10:00PM–Insist that I’m totally down for watching a movie or playing a game with Mike, as soon as I’m done with my blog/reddit/facebook/stalking Edward Norton.
10:30PM–“Actually, can we watch it upstairs, instead? I’m kind of tired.”
11:00PM–“No…no…I’m…I’m awake. I swear.”
11:05PM–/transmission

Now, you may have noticed that a large chunk of my day once devoted to panicking, using the internet, and whining, are gone. They are now completely devoted to spreadsheets. So. Many. Spreadsheets. This has caused me to organize things a little better in order to manage things, and to appreciate my evenings with my family. As a result, I go to the gym before they’re even out of bed (the lazy jerks) and eat my breakfast afterwards. This means that my delicious breakfast smoothie and toast are a no-go. The smoothie doesn’t pack well guys; please accept this as a fact and do not go through the process of learning this heartbreaking lesson for yourself.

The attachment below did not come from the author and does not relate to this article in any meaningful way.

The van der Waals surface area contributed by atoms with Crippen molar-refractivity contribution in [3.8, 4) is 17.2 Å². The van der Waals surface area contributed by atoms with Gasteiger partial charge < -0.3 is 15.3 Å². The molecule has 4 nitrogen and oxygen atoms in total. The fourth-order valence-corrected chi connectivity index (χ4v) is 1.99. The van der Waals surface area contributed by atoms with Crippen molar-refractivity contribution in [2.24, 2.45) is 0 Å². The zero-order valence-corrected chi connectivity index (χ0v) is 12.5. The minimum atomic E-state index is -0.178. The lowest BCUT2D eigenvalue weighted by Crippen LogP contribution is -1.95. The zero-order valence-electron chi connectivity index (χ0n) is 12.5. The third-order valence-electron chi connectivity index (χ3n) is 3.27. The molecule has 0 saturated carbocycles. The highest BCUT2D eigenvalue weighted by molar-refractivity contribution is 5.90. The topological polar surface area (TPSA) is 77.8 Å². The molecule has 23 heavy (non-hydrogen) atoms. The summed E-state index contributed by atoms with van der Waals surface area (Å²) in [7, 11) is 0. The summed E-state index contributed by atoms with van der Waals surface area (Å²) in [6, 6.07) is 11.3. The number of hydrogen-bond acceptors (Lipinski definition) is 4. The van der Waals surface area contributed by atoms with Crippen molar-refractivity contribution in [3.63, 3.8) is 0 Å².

I had a few go to foods initially. Sometimes this would be a cup of cheerios, some nuts, and a piece of fruit. A few times I packed a peanut butter sandwich with fruit. These are all fine and dandy, but lets face it, when you’re used to waking up and having your only dietary limit being what’s in your kitchen, they’re just plain boring. I needed something awesome and quick that would pack well and give me the nutrients I needed after a really hard workout.

Yogurt Oats
1 cup plain non dairy yogurt (omnivores and lacto–ovos, get what ever you’d like, but please check the ingredient list for gross stuff.)
1 cup of fruit (Any and all are fine.)
1/2 cup old fashioned oats
A handful of nuts (optional)
maple syrup, honey, or jam to taste